Category Archives: SpaceX

Launch SpaceX5 – NASA Updates Pre-Launch Briefings for Upcoming Resupply Mission to Space Station

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As reported by Joshua Buck, Headquarters, Washington – 

NASA Updates Pre-Launch Briefings for Upcoming Resupply Mission to Space Station | NASA

RELEASE M14-207
NASA Updates Pre-Launch Briefings for Upcoming Resupply Mission to Space Station

The fifth SpaceX cargo mission to the International Space Station (ISS) under NASA’s Commercial Resupply Services contract now is scheduled to launch at 6:20:29 a.m. EST Tuesday, Jan. 6, from Space Launch Complex 40 at Cape Canaveral Air Force Station in Florida. NASA Television coverage of the launch begins at 5 a.m.

The new launch date will provide SpaceX engineers time to investigate further issues that arose from a static fire test of the Falcon 9 rocket on Dec. 16, and will ensure proper sun angles for thermal and operational conditions to berth Dragon.

The prelaunch news conferences also have moved to Monday, Jan. 5, at the agency’s Kennedy Space Center in Florida. All briefings, which are subject to a change in time, will air live on NASA TV and the agency’s website.

The first briefing of the day will air at noon and cover the Cloud-Aerosol Transport System (CATS) Earth science instrument headed to the space station. Participants for this briefing will be:

  • Julie Robinson, ISS Program chief scientist at NASA’s Johnson Space Center in Houston
  • Robert J. Swap, program scientist with the Earth Science Division at NASA Headquarters in Washington
  • Matthew McGill, CATS principal investigator at Goddard

The second briefing will air at 1:30 p.m. and cover some of the numerous science investigations headed to the space station. Participants for the science briefing will be:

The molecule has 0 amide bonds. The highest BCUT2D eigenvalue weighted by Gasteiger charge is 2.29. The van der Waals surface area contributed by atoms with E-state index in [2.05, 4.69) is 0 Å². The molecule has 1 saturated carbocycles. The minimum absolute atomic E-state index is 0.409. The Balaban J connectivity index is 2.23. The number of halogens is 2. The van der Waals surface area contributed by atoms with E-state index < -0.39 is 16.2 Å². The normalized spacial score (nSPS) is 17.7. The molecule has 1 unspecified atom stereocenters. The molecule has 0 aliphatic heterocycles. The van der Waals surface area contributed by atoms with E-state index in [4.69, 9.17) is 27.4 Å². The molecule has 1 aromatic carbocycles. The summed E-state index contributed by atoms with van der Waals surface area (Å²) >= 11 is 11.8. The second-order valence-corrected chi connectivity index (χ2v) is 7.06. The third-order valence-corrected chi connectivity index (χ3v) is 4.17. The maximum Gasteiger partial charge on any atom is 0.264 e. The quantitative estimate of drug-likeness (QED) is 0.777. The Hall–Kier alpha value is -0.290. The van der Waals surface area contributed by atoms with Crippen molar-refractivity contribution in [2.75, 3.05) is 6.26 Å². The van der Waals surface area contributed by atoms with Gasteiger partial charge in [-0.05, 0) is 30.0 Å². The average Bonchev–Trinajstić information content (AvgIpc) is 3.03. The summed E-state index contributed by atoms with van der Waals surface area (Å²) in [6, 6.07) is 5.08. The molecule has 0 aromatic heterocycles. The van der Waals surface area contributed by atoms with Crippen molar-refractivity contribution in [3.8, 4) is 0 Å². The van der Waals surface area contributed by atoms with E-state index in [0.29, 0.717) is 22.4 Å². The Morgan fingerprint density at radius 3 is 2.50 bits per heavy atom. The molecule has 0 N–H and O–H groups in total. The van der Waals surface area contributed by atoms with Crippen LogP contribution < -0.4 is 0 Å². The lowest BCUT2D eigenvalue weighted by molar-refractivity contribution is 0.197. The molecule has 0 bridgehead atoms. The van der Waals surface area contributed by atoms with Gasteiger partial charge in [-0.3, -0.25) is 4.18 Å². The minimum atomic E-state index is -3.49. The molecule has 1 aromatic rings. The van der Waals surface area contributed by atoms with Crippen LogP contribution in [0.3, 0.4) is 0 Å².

• Julie Robinson, NASA’s ISS Program chief scientist
  • Kenneth Shields, director of operations and education for the Center for the Advancement of Science in Space
  • Cheryl Nickerson, Micro-5 principal investigator at Arizona State University
  • Samuel Durrance, NR-SABOL principal investigator at the Florida Institute of Technology in Melbourne

The final briefing will air at 4 p.m. and provide up-to-date information about the launch. Participants for the prelaunch briefing will be:

  • Mike Suffredini, NASA’s ISS Program manager
  • Hans Koenigsmann, vice president for Mission Assurance at SpaceX
  • Maj. Perry Sweat, U.S. Air Force’s 45th Weather Squadron at Cape Canaveral  Air Force Station in Florida

An on-time launch on Jan. 6 will result in the Dragon spacecraft arriving at the space station on Thursday, Jan. 8. Expedition 42 Commander Barry “Butch” Wilmore of NASA will use the station’s 57.7-foot robotic arm to reach out and capture Dragon at approximately 6 a.m. Flight Engineer Samantha Cristoforetti of the European Space Agency will support Wilmore as they operate from the station’s cupola. NASA TV coverage of grapple will begin at 4:30 a.m. Coverage of Dragon’s installation to the Earth-facing port of the Harmony module will begin at 8:15 a.m.

NASA Cargo Launches to Space Station aboard SpaceX Resupply Mission

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September 21, 2014

 – NASA news release –

Credit: NASA
  A SpaceX Falcon 9 rocket with a Dragon cargo spacecraft on top launches from Cape Canaveral Air Force Station’s Space Launch Complex-40 in Florida at 1:52 a.m. EDT, Sept. 21, 2014. The Dragon is carrying more than 5,000 pounds of supplies, science experiments, and technology demonstrations includes critical materials to support 255 science and research investigations during the station’s Expeditions 41 and 42.